• This rezoning would add up to 2 million more square feet of data centers to the county, contributing to existing constraints on the electric grid due to energy demand and driving the need for new coal generation and transmission lines. It would also increase the county’s reliance on a single industry for most of its tax revenue. And, per Loudoun Water, water-cooled data centers can use up to 1 gallon per day of water per square foot, which could equate to as much as 2,000,000 gallons per day for this site. In comparison, residential usage averages between 358 to 550 gallons per day, based on the size of the unit/home.
  • The site has very to moderately steep slopes that would be heavily graded during construction, which has implications for runoff to Sycolin Creek, a stream that flows through the northwestern section of the property. A proposed substation for the site would be located on this part of the property to connect new transmission lines, adding to the impact.
  • Forested land in the northern portion of the site would be cleared and graded during construction. This mature and native forest includes many specimen trees, or trees the County designates as notable for “their outstanding size and quality for its particular species.” Losing this forestland adds to the overall tree canopy loss in the county and combined with the underlying poor-quality soils would supercharge the resulting runoff.
  • The applicant anticipates that wetlands in the major floodplain would be impacted, including significant habitat for the endangered wood turtle.
  • The applicant has not provided enough information regarding the expected water, sewer, transportation and electrical demand to serve the uses that would be permitted on the property under the rezoning. This has implications for Loudoun taxpayers and Virginia ratepayers whose dollars would be used to build out new infrastructure if required.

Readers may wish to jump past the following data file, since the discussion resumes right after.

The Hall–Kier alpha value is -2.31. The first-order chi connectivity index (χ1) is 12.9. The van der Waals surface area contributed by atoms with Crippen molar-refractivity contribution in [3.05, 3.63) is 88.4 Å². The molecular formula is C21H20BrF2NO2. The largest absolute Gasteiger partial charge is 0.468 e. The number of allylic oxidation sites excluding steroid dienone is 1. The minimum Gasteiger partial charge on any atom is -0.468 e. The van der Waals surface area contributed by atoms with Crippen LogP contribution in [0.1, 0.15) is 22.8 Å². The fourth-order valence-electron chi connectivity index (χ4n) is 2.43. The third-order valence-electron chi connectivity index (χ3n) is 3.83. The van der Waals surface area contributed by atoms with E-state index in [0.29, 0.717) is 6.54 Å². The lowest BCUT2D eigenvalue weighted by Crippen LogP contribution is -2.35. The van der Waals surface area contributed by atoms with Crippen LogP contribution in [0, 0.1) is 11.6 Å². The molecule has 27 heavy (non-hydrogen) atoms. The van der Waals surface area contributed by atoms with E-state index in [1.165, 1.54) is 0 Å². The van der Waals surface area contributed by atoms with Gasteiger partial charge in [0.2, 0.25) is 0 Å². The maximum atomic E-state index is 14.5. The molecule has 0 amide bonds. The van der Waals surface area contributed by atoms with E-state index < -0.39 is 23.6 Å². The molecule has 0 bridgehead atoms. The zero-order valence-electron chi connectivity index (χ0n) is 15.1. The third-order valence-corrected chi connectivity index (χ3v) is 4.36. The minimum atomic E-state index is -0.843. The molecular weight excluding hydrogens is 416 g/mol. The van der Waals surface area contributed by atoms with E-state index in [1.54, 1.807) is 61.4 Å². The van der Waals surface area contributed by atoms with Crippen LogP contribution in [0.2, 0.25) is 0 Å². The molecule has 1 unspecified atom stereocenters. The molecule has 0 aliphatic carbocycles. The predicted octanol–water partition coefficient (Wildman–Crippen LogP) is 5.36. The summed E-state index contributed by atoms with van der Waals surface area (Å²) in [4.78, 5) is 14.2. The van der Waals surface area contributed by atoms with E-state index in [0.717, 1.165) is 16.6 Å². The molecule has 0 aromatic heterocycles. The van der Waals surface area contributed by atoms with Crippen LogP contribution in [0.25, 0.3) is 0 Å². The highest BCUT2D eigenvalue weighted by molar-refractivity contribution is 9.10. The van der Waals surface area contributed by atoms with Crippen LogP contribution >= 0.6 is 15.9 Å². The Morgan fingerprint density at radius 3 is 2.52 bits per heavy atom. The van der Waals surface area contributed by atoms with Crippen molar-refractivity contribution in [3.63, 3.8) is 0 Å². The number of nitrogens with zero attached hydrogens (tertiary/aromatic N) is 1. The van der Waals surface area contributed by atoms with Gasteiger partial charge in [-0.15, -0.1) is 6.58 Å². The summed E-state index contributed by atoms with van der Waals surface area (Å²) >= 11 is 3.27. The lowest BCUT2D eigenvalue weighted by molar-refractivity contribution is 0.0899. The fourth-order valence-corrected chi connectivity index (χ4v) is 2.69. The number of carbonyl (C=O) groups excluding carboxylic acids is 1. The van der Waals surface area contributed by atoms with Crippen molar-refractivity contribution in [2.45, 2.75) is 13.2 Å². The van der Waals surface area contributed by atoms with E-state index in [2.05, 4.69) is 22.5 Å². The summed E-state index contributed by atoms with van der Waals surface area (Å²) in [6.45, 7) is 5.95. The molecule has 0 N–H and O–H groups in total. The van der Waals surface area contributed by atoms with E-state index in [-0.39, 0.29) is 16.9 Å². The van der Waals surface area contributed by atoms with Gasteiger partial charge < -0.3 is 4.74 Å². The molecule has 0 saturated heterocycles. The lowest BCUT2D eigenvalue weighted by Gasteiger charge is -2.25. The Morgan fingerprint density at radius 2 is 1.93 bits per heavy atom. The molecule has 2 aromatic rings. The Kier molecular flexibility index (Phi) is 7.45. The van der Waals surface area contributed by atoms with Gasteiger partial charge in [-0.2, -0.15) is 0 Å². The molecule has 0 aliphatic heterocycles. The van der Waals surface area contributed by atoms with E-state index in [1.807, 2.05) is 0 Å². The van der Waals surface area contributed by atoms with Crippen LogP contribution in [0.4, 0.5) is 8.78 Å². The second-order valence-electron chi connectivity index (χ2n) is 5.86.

• The concept plan lacks adequate detail regarding building placement, backup power type, number of generators and their location, driveway and parking placement on site, stormwater management details and other information that applicants are generally expected to provide in rezoning and special exception applications for staff to be able to assess potential impacts. 
  • The applicant is planning a building height of 60 feet, which is above the maximum height of 36 feet that the comprehensive plan envisions for the site. This will greatly increase the visual impact of these buildings on the landscape. The increased height would also up the square footage, allowing for more servers and further multiplying the energy demands of the facility.

We urge the Planning Commission to recommend denial — but if recommending approval, to ask that the developer make stronger commitments to avoid, minimize, or mitigate potential impacts — at its public hearing on Tuesday, May 28. Please consider sending in your comments, using our form letter as a starting point.

Other data center rezonings

Over the last few months, the Loudoun County Board of Supervisors has shown signs of a change of heart regarding data center approvals, publicly acknowledging the challenges of and opposition to the industry’s growth at recent hearings. The Board’s April approval of the Belmont Innovation Campus, adjacent to Goose Creek, restricted the square footage of the application to just 1.3 million square feet, bringing it much closer in line with by-right zoning than what was initially proposed for the site and committing to higher standards for items like setbacks and building heights. This is a step in the right direction.